Wednesday's Word: Dystopia -

Wednesday’s Word: Dystopia

Wednesday's Word - A weekly feature on author DJ Edwardson's website

Welcome to a new feature for the site- “Wednesday’s Word”. This represents something new for me, something a little more “practical” to allow me to post things here more regularly when there are not book-related updates. Since my site is available as a subscription on Amazon I thought it might be good to actually give people a little more variety and a little more content. And also for those who don’t subscribe, hopefully it will give them something to check in on, at least every Wednesday.

Part of the inspiration for posting about new words comes from another site, Word Dynamo. That is a great place to take some vocabulary quizzes or sign up for their own newsletter where you can have new words sent to your inbox.

Obviously, as a writer I love words. And I love authors who introduce me to new words because each new word makes the world that much bigger. My aim is not to simply increase your vocabulary, however. I’m sure many of these words will be ones you already know. But hopefully I can give you a renewed appreciation for the word or point out something about it that you might not have considered before. We’ll see. I really have no idea what I will write in these segments so you’ll just have to keep coming back to see what it develops into.

So, without further adieu, here is Wednesday’s Word:


It means a society where there is something systemically wrong, usually through the presence of a powerful government. It’s a word you are probably familiar with since there is now an entire sub-genre of science fiction that bears its name.

What’s interesting about this word is that it was coined as an antonym for “utopia”, a word that itself was invented by Sir Thomas More for his 1516 book of the same name. Utopias of course are places where society has achieved an ideal or perfect state.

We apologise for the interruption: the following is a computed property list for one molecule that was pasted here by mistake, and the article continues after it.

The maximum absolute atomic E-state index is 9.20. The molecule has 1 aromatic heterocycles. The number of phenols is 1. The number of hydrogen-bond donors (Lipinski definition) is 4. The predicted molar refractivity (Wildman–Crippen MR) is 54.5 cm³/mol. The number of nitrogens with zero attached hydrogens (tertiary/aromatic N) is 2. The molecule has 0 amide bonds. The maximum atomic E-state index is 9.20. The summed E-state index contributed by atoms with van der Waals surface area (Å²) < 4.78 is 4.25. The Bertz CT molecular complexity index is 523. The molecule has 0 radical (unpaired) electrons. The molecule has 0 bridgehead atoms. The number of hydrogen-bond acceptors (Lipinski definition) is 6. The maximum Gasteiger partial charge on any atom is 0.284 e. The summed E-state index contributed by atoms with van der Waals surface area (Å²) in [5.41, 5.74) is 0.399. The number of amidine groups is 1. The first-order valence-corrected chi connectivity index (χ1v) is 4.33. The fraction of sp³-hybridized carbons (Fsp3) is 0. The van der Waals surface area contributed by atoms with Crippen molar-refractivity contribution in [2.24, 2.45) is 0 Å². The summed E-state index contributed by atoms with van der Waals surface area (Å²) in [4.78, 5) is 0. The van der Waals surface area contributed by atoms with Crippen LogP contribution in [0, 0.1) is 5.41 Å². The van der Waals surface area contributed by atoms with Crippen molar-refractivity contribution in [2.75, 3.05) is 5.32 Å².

The thing I find interesting about dystopias is that, for at least some of the members of such societies, or depending upon one’s perspective, they may appear to actually be utopias. For instance, in many totalitarian countries, crime may be greatly reduced or nonexistent. There may even be an abundance of material wealth (certainly for the rulers but surprisingly even for the common people in some cases). And yet usually the dystopian element involves a lack of freedom for at least some segment of the population which ultimately makes them unacceptable societies in the final analysis. It comes down to the truth that “if one man is not free then no man is free”.

This dystopian/utopian paradox is certainly present in my novel, Into the Vast, where poverty, sickness, and even death are largely non-existent, but people’s perception of reality is entirely controlled by a small group of scientists who are willing to exploit others or even kill in order to preserve the order they have established.

It is interesting to me that going into the 21st century where supposedly everything is getting better and better all the time and we are all progressing towards some great Kumbaya sing-in on the top of a mountain paradise that dystopian fiction continues to enjoy such a wide audience. Could it be that deep down we know or at least fear that all the positive things we are being told about the world and our future are not quite right? If technology and science are really solving all of our problems, then why are our dreams of tomorrow so often filled with darkness and despair? Are they just cautionary tales or prophetic warnings?

Art often does imitate life, but we should tread lightly lest life one day return the favor.

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